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Old 07-18-2016, 08:50 PM
 
Location: Alexandria, Commonwealth of Virginia
1,609 posts, read 1,105,742 times
Reputation: 1903

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Quote:
Originally Posted by FirebirdCamaro1220 View Post
Census Bureau considers all of Maricopa and Pinal counties to be the Phoenix MSA&CSA also includes all of Yavapai county and that is just rediculous, especially considering that Maricopa County is the 3rd largest county in the US by land area (behind #2 Coconino County, AZ and #1 San Bernardino County, CA).

In reality, metro Phoenix from downtown goes 35 miles due west, 25 miles northwest, 30 miles due north, 40 miles due east, and about 35 miles southeast.
Phoenix CSA does not include Yavapai County. Phoenix doesn't even have a CSA!

 
Old 07-18-2016, 08:51 PM
 
Location: Los Angeles-Houston-DFW
1,678 posts, read 834,676 times
Reputation: 1775
Quote:
Originally Posted by Calisonn View Post
As I have highlighted the area I consider metro Los Angeles consists of a contiguous area with a little under 3000 sq miles consisting of 17 million people:
Doesn't even include the PV Peninsula or Malibu. The PV Peninsula at least is connected all the way. You could also stretch down to Temecula/Murrieta. Filling in along the 15 and 215 now.
 
Old 07-18-2016, 09:01 PM
 
Location: Seattle aka tier 3 city :)
1,078 posts, read 961,254 times
Reputation: 683
Quote:
Originally Posted by DabOnEm View Post
Doesn't even include the PV Peninsula or Malibu. The PV Peninsula at least is connected all the way. You could also stretch down to Temecula/Murrieta. Filling in along the 15 and 215 now.
I was showing where the grand majority of people lived in the LA metro as well as how well connected the whole area is, yes I could have added Temecula and or Malibu, but they're not as well connected to the majority of the population. It's basically giving people not familiar with the LA area how contiguous the whole area really is. I've seen people spew out things like "LA is 33k sq miles bigger than the state of South Carolina", when in reality the GRAND majority of people live in an area less than 3k sq miles.
 
Old 07-18-2016, 09:08 PM
 
Location: Downtown Phoenix, AZ
18,907 posts, read 6,844,411 times
Reputation: 5837
Quote:
Originally Posted by manitopiaaa View Post
Phoenix CSA does not include Yavapai County. Phoenix doesn't even have a CSA!
Calm down dude, I've seen Yavapai included due to sections of Peoria and Wickenburg that spill over the county line, though I don't consider Wickenburg, or Peoria north of Carefree Hwy to even be in Greater Phoenix
 
Old 07-18-2016, 09:45 PM
 
Location: South Beach and DT Raleigh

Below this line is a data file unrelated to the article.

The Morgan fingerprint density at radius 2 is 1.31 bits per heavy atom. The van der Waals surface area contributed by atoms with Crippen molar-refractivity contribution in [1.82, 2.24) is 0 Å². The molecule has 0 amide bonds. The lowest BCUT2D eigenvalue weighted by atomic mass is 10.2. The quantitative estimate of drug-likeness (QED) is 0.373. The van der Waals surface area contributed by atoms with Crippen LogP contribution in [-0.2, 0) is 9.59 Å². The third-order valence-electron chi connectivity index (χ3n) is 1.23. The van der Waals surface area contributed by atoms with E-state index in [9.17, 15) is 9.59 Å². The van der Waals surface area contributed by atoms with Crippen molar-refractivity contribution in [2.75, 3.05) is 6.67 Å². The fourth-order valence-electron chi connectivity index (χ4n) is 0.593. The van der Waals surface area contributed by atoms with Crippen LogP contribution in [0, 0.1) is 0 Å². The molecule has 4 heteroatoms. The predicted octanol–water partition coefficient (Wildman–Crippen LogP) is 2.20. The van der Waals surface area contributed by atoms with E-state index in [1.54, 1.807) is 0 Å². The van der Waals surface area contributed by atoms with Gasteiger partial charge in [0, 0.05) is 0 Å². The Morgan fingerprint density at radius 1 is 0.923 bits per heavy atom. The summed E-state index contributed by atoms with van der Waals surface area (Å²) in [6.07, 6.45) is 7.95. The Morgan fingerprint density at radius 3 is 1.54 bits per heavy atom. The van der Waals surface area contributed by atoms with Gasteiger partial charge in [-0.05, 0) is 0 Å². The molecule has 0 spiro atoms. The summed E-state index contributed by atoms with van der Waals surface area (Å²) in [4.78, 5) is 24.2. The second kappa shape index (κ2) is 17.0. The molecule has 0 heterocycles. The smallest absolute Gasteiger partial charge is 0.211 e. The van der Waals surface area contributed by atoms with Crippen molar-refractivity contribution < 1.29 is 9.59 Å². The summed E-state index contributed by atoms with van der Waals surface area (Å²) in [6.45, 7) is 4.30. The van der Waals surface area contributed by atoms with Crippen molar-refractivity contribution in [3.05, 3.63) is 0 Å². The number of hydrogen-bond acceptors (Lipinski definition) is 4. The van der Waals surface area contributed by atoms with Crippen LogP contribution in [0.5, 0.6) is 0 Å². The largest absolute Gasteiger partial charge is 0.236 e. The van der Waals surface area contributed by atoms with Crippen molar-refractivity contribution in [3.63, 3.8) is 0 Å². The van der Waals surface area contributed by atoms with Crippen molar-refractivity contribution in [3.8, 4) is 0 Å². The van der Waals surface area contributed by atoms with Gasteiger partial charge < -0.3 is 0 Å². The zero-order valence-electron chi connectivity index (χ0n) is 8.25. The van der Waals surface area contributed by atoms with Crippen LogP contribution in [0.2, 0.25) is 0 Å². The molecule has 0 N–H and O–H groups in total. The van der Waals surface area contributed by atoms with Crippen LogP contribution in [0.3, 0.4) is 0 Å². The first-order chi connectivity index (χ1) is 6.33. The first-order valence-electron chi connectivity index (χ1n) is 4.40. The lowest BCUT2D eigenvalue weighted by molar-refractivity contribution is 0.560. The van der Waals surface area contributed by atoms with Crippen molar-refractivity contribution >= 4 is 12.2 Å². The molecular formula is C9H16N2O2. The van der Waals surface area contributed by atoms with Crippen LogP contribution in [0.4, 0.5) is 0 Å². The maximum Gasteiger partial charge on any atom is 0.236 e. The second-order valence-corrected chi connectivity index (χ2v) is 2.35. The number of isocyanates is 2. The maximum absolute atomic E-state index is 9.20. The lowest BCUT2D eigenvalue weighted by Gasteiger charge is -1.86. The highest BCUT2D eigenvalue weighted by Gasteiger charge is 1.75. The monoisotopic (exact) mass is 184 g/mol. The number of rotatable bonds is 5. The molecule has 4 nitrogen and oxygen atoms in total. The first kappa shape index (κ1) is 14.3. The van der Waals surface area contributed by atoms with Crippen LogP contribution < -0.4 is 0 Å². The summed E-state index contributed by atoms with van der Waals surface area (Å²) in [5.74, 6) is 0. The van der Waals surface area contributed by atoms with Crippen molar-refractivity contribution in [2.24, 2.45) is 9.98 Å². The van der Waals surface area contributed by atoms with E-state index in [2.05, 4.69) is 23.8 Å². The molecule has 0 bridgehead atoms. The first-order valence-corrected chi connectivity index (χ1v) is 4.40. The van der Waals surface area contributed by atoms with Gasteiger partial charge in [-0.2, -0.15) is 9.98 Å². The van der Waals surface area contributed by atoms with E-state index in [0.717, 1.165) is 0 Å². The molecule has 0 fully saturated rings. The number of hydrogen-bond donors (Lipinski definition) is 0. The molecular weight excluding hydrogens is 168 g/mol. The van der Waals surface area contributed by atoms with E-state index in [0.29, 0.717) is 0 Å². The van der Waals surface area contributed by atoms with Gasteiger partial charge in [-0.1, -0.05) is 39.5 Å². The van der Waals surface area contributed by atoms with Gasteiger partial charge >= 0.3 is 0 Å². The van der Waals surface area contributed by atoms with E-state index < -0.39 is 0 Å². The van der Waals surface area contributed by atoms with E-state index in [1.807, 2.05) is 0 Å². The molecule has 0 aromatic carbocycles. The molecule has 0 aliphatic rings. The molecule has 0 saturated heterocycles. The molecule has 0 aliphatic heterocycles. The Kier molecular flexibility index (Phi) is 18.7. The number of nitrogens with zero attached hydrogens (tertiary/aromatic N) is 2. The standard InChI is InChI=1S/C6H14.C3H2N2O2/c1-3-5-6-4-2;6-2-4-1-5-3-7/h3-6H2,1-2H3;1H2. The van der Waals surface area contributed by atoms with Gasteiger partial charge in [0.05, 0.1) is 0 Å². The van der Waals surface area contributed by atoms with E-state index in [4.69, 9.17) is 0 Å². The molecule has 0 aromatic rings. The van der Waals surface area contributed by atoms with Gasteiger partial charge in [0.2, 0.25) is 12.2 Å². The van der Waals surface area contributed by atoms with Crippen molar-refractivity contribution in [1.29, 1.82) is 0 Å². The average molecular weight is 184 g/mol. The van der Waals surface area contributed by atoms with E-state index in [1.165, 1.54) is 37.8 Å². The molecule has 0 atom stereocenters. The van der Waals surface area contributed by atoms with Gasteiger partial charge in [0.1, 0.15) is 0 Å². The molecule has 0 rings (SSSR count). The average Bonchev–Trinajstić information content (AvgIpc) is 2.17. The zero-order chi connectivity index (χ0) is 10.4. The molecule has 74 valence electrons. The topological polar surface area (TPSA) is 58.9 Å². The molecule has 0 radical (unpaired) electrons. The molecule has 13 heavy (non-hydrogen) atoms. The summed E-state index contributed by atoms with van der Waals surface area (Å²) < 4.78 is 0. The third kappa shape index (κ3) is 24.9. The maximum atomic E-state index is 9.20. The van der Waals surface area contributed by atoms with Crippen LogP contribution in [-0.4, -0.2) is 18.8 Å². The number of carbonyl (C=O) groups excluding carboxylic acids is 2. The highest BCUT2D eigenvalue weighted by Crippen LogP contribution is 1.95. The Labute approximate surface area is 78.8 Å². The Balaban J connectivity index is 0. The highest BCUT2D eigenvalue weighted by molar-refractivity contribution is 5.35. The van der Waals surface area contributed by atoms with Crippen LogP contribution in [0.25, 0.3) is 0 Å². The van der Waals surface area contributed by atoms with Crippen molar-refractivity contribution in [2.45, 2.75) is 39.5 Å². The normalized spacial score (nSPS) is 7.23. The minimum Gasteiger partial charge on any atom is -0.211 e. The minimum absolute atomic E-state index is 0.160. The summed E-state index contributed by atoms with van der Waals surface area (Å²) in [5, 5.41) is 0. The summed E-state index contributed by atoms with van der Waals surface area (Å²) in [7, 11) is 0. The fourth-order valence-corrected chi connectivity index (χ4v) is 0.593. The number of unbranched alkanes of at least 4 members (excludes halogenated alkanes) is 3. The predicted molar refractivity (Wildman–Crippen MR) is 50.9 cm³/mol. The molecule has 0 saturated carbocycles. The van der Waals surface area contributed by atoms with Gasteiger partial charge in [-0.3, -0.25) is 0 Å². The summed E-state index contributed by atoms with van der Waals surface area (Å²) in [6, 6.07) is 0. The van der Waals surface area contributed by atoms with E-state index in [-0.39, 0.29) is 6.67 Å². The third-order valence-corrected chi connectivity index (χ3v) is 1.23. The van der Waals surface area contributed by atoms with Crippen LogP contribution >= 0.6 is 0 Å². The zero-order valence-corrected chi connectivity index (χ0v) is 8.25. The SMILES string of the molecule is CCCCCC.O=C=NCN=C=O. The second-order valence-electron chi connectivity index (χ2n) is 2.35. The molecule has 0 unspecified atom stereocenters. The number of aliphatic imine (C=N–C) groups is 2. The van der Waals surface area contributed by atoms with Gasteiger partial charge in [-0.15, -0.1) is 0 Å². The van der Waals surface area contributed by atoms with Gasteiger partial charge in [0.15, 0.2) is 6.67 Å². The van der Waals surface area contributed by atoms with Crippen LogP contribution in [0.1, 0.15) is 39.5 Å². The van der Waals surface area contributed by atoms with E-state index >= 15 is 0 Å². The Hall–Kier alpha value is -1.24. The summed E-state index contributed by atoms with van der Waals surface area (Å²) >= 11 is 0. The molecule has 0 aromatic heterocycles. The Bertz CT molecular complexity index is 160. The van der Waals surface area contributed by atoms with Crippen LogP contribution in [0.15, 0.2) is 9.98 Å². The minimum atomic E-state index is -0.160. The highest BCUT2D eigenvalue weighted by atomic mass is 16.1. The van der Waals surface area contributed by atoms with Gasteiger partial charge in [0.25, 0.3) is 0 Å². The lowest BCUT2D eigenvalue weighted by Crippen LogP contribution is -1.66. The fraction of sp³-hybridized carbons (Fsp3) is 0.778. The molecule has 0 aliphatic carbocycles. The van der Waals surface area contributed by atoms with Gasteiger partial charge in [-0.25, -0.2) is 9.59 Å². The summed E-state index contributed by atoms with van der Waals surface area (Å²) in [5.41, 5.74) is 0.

11,810 posts, read 18,790,027 times
Reputation: 11136
Getting older has taught me one thing; the correct answer to many questions is "It depends". Such is the case with the questions surrounding MSA's & CSA's.
 
Old 07-18-2016, 09:50 PM
 
1,687 posts, read 987,692 times
Reputation: 327
Quote:
Originally Posted by Calisonn View Post
I was showing where the grand majority of people lived in the LA metro as well as how well connected the whole area is, yes I could have added Temecula and or Malibu, but they're not as well connected to the majority of the population. It's basically giving people not familiar with the LA area how contiguous the whole area really is. I've seen people spew out things like "LA is 33k sq miles bigger than the state of South Carolina", when in reality the GRAND majority of people live in an area less than 3k sq miles.
Yea..its crazy how people want to think la burbs go all the way out to nevada and arizona.
 
Old 07-18-2016, 09:55 PM
 
1,709 posts, read 1,673,134 times
Reputation: 1838
Some CSAs which correlate with greater TV markets and urban areas' cohesiveness should count, yes. So CSAs like the Bay Area, LA/Inland Empire, Baltimore/DC, Detroit/Ann Arbor (sans Flint), and Cleveland/Akron/Canton should all count, as their multiple metros are so closely intertwined it would be ignorant to list them as separate regions. But the vast majority of CSAs are very geographically bloated, so apart from those listed, no I don't think CSAs are a good representation of metro areas.
 
Old 07-18-2016, 09:58 PM
 
Location: So California
8,531 posts, read 8,869,462 times
Reputation: 4631
Yes it does
 
Old 07-18-2016, 10:05 PM
 
5,835 posts, read 10,778,440 times
Reputation: 4427
There have been multiple threads on this.

Yes, although not perfect, yes the CSA does represent a metro area.

Maybe not the remote extreme ends of counties that are in many western states (like how San Bernardino coutny extends all the way to the state line and incudes the entire Mojave desert), but I would say in general CSA gives a better idea of how a metro area really functions.

IE: Silicon Valley/San Jose is just a part of the same metro area as San Francisco, the same way Naperville and Lake County, IL are part of Chicagoland, or the way DC and Baltimore are part of the same metro region.
 
Old 07-18-2016, 10:09 PM
 
Location: Glendale, CA
1,298 posts, read 2,110,423 times
Reputation: 1374
Some of the CSAs (especially LA) are only huge in land area because the counties are so huge ,especially out West. You get these ridiculous land areas but as Calisonn has pointed out, the vast majority of population is in a much smaller area.

Nobody is commuting from Blythe to LA, but Riverside County is massive so people like to point to that as a reason that CSA is ridiculous. But for LA and the Bay I think CSA makes sense.
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